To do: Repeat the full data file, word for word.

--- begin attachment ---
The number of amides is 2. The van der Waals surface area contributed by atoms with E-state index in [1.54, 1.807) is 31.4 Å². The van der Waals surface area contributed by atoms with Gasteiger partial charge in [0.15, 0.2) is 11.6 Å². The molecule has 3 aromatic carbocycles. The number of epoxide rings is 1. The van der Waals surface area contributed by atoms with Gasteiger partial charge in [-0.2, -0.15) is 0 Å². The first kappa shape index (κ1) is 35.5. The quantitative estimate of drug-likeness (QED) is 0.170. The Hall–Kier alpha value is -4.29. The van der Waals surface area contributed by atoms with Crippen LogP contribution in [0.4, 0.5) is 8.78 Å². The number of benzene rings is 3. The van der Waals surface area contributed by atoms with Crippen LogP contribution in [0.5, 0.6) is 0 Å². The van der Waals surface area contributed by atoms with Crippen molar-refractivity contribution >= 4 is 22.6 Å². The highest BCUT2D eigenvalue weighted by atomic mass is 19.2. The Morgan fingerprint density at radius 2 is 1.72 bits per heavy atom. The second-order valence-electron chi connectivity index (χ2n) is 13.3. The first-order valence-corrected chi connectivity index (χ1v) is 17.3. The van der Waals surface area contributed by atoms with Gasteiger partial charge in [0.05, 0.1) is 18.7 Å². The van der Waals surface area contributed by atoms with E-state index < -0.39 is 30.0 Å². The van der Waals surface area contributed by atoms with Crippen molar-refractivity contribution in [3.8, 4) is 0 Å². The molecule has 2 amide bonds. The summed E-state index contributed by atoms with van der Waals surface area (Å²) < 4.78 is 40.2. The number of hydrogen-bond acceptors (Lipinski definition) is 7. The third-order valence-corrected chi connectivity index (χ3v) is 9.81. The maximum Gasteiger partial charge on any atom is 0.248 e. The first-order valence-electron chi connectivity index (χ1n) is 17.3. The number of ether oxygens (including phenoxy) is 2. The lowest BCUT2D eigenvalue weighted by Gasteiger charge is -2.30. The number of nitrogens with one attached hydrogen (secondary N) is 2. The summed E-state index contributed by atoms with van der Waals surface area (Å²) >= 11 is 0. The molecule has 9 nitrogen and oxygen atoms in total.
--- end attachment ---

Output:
The number of amides is 2. The van der Waals surface area contributed by atoms with E-state index in [1.54, 1.807) is 31.4 Å². The van der Waals surface area contributed by atoms with Gasteiger partial charge in [0.15, 0.2) is 11.6 Å². The molecule has 3 aromatic carbocycles. The number of epoxide rings is 1. The van der Waals surface area contributed by atoms with Gasteiger partial charge in [-0.2, -0.15) is 0 Å². The first kappa shape index (κ1) is 35.5. The quantitative estimate of drug-likeness (QED) is 0.170. The Hall–Kier alpha value is -4.29. The van der Waals surface area contributed by atoms with Crippen LogP contribution in [0.4, 0.5) is 8.78 Å². The number of benzene rings is 3. The van der Waals surface area contributed by atoms with Crippen LogP contribution in [0.5, 0.6) is 0 Å². The van der Waals surface area contributed by atoms with Crippen molar-refractivity contribution >= 4 is 22.6 Å². The highest BCUT2D eigenvalue weighted by atomic mass is 19.2. The Morgan fingerprint density at radius 2 is 1.72 bits per heavy atom. The second-order valence-electron chi connectivity index (χ2n) is 13.3. The first-order valence-corrected chi connectivity index (χ1v) is 17.3. The van der Waals surface area contributed by atoms with Gasteiger partial charge in [0.05, 0.1) is 18.7 Å². The van der Waals surface area contributed by atoms with E-state index < -0.39 is 30.0 Å². The van der Waals surface area contributed by atoms with Crippen molar-refractivity contribution in [3.8, 4) is 0 Å². The molecule has 2 amide bonds. The summed E-state index contributed by atoms with van der Waals surface area (Å²) < 4.78 is 40.2. The number of hydrogen-bond acceptors (Lipinski definition) is 7. The third-order valence-corrected chi connectivity index (χ3v) is 9.81. The maximum Gasteiger partial charge on any atom is 0.248 e. The first-order valence-electron chi connectivity index (χ1n) is 17.3. The number of ether oxygens (including phenoxy) is 2. The lowest BCUT2D eigenvalue weighted by Gasteiger charge is -2.30. The number of nitrogens with one attached hydrogen (secondary N) is 2. The summed E-state index contributed by atoms with van der Waals surface area (Å²) >= 11 is 0. The molecule has 9 nitrogen and oxygen atoms in total.